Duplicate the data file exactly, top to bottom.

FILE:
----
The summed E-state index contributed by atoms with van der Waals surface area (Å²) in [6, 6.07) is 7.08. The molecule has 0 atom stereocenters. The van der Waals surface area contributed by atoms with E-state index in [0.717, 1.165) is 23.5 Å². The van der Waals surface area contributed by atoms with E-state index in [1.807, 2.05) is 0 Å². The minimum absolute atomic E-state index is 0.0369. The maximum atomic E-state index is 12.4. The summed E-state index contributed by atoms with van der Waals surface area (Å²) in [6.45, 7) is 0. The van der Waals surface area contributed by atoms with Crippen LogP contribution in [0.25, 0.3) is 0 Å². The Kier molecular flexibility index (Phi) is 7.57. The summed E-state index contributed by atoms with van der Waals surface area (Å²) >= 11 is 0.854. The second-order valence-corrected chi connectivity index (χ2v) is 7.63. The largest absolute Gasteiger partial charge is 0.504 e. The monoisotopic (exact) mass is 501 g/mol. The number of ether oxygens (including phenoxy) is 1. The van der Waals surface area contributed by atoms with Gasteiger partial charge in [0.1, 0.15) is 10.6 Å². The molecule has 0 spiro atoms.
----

The summed E-state index contributed by atoms with van der Waals surface area (Å²) in [6, 6.07) is 7.08. The molecule has 0 atom stereocenters. The van der Waals surface area contributed by atoms with E-state index in [0.717, 1.165) is 23.5 Å². The van der Waals surface area contributed by atoms with E-state index in [1.807, 2.05) is 0 Å². The minimum absolute atomic E-state index is 0.0369. The maximum atomic E-state index is 12.4. The summed E-state index contributed by atoms with van der Waals surface area (Å²) in [6.45, 7) is 0. The van der Waals surface area contributed by atoms with Crippen LogP contribution in [0.25, 0.3) is 0 Å². The Kier molecular flexibility index (Phi) is 7.57. The summed E-state index contributed by atoms with van der Waals surface area (Å²) >= 11 is 0.854. The second-order valence-corrected chi connectivity index (χ2v) is 7.63. The largest absolute Gasteiger partial charge is 0.504 e. The monoisotopic (exact) mass is 501 g/mol. The number of ether oxygens (including phenoxy) is 1. The van der Waals surface area contributed by atoms with Gasteiger partial charge in [0.1, 0.15) is 10.6 Å². The molecule has 0 spiro atoms.